• @[email protected]
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      147 months ago

      I grew up in a dairy farming community, drowning in slurry pits was the way to go there. Scared me witless as a kid.

  • bellly
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    247 months ago

    Do not let a woman who decorates her buttocks deceive you, By wily coaxing, for she is after your granary;

    • @[email protected]
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      77 months ago

      That scene fucked me up. I couldn’t lift my jaw off the ground for maybe a solid hour.

    • @wieson
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      37 months ago

      Wasn’t there a plot point like that in that film about the Australian dressmaker?

    • @SpaceNoodle
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      97 months ago

      So uhhhhh how much pigeon per pound of flour we talkin’ here

      • @GenesisJones
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        47 months ago

        In some cases it’s a short trip through an auger and they can survive just being transported from what I’ve been told.

        • @SpaceNoodle
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          27 months ago

          I assume it usually doesn’t augur well for them.

      • @psmgx
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        37 months ago

        Lol wait until you find out the allowable big content in grain and other foods

        • NaibofTabr
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          37 months ago

          Heh, imagine you buy a bag of flour at the grocery store, take it home and find a whole dead pigeon inside.

        • @SpaceNoodle
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          27 months ago

          Bugs are inevitable. A pigeon is on a whole different scale.

    • @[email protected]
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      37 months ago

      So many of them with their wings in weird positions that it must hurt… Then there’s others just walking right in like it’s a portal. I’m hoping it’s not a grinder but just going to a truck or screw conveyer and the birds are (mostly) ok

    • @[email protected]
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      27 months ago

      Can I say I love that last pigeon just walking casually into the great unknown that is that grain sinkhole like it’s done with its pigeony existence without it looking like I’m a psychopath?

      Cause boy that one just strolled in there.

  • @Rooty
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    147 months ago

    Thank you for this info, I will no longer skinny dip in grain silos.

    • tiredofsametab
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      327 months ago

      In a grain silo, the top layer may appear hard and it may appear that everything is solid below you. However, there could be voids and the grain underneath is still loose. You can easily break through, get trapped, and suffocate in grain. This image actually appears to be from the wikipedia I came to link, heh: https://en.wikipedia.org/wiki/Grain_entrapment

    • Kerrigor
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      207 months ago

      It only takes two seconds to three seconds to become helpless in flowing grain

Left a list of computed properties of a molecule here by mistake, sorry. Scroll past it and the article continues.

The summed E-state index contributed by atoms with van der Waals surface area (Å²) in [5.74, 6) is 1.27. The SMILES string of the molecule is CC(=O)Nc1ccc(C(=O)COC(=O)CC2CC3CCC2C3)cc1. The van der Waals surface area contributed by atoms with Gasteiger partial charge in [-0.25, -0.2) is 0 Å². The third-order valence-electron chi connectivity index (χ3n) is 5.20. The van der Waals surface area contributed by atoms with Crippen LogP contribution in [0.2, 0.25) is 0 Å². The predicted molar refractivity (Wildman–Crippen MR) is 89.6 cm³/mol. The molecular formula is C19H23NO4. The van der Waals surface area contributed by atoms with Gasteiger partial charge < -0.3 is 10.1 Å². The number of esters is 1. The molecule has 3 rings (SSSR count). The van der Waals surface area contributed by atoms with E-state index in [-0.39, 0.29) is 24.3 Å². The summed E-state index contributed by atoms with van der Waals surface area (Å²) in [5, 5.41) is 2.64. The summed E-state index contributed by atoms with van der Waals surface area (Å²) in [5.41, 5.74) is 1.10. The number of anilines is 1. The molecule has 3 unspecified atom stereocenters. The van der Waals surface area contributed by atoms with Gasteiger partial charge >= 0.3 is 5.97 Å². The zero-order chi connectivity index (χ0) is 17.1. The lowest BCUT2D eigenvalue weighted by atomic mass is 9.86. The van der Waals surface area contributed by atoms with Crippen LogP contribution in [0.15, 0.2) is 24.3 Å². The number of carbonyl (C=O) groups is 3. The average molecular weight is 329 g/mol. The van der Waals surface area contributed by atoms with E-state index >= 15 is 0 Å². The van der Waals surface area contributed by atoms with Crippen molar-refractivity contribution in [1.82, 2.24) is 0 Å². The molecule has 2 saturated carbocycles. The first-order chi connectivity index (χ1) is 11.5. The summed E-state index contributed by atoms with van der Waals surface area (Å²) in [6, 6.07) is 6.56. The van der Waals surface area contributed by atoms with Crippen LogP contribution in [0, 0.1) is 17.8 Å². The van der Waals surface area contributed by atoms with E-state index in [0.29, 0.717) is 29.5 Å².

• Nougat
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        7 months ago

        IT ONLY TAKES TWO SECONDS TO BECOME HELPLESS IN FLOWING GRAIN

        • unhappy_grapefruit 2
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          7 months ago

          3 minutes to suffocate as well According to the Wikipedia your only chance of survival in that situation is to attempt to find or create a airpocket

          One guy whom had a dust respirator was trapped for 5 hours sliping in and out of consciousness sounds terrifying not having control of your limbs stuck upto your head in grain alone in the freezing pitch dark and the risk of hypothermia or suffocation looms over you what a way to go

          • @Daft_ish
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            37 months ago

            I wonder how much adrenaline your body can produce. I’m not looking to find out. Some people, though. Like people who go snow boarding/skiing on remote mountains and get trapped in the snow.

            • @[email protected]
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              27 months ago

              Yeah I am not looking to find out either and it sounds like a miserable way to go out. But I also like skiing.

              So personal tip, you can spit to figure out which way you are oriented because being upsidedown cclan cause you to lose consciousness faster from blood pooling in your head. If you are trying to flex to keep blood flowing, you can try to wiggle your wrists and arms slowly to pack the snow and see of you can push against it but you can risk slipping in further.

              And if you are deeply in the wilderness give people your exact schedule and wear a device that allows for people to locate you without you having to do anything. Honestly the same can be said for working near or I’m grain bins

    • @Cryophilia
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      217 months ago

      It’s not irrational. Grain silos are fucking scary. People die all the time. Grain is also very flammable.

      • @[email protected]
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        67 months ago

        Right? Like it’s irrational if you don’t live or work near a farm but if you do… Man you hear about silo deaths way to often, children being one of the worst ones you see in the news

        • @[email protected]
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          17 months ago

          That’s why I said irrational. Because I live in a city and there’s no grain silos anywhere near me and even if they are I’m not working on a farm.

      • @psmgx
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        37 months ago

        Ain’t just flammable. Flour is often combustible and silos often explode.

  • @JewGoblin
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    77 months ago

    this post gives me anxiety lol

  • @makyo
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    77 months ago

    This drove me bonkers in that movie “A Quiet Place”. The physics of the grain were constantly changing on them, at first they were sinking, then the alien was on it fine, then they were on it fine, then they were sinking. It was a debacle and it may have bothered me more than it should have due to the dozens of other plot holes and innacuracies in the movie.